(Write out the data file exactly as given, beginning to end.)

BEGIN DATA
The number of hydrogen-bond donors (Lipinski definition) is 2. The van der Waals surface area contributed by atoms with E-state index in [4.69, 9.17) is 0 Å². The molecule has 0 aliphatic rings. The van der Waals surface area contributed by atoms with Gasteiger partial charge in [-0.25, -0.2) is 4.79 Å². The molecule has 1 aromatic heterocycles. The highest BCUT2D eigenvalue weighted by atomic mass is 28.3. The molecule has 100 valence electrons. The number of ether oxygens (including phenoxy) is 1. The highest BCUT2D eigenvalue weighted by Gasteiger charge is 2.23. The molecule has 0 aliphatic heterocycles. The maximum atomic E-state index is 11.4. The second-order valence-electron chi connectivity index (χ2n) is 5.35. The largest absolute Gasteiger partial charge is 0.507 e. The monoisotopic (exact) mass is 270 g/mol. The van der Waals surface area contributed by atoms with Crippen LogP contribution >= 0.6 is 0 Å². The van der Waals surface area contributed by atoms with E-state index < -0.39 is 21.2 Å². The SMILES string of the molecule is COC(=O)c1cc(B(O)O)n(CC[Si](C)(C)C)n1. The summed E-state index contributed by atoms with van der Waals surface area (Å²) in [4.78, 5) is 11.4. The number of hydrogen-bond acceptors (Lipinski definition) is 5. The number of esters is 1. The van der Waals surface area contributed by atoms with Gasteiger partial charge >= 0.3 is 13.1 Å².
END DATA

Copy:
The number of hydrogen-bond donors (Lipinski definition) is 2. The van der Waals surface area contributed by atoms with E-state index in [4.69, 9.17) is 0 Å². The molecule has 0 aliphatic rings. The van der Waals surface area contributed by atoms with Gasteiger partial charge in [-0.25, -0.2) is 4.79 Å². The molecule has 1 aromatic heterocycles. The highest BCUT2D eigenvalue weighted by atomic mass is 28.3. The molecule has 100 valence electrons. The number of ether oxygens (including phenoxy) is 1. The highest BCUT2D eigenvalue weighted by Gasteiger charge is 2.23. The molecule has 0 aliphatic heterocycles. The maximum atomic E-state index is 11.4. The second-order valence-electron chi connectivity index (χ2n) is 5.35. The largest absolute Gasteiger partial charge is 0.507 e. The monoisotopic (exact) mass is 270 g/mol. The van der Waals surface area contributed by atoms with Crippen LogP contribution >= 0.6 is 0 Å². The van der Waals surface area contributed by atoms with E-state index < -0.39 is 21.2 Å². The SMILES string of the molecule is COC(=O)c1cc(B(O)O)n(CC[Si](C)(C)C)n1. The summed E-state index contributed by atoms with van der Waals surface area (Å²) in [4.78, 5) is 11.4. The number of hydrogen-bond acceptors (Lipinski definition) is 5. The number of esters is 1. The van der Waals surface area contributed by atoms with Gasteiger partial charge >= 0.3 is 13.1 Å².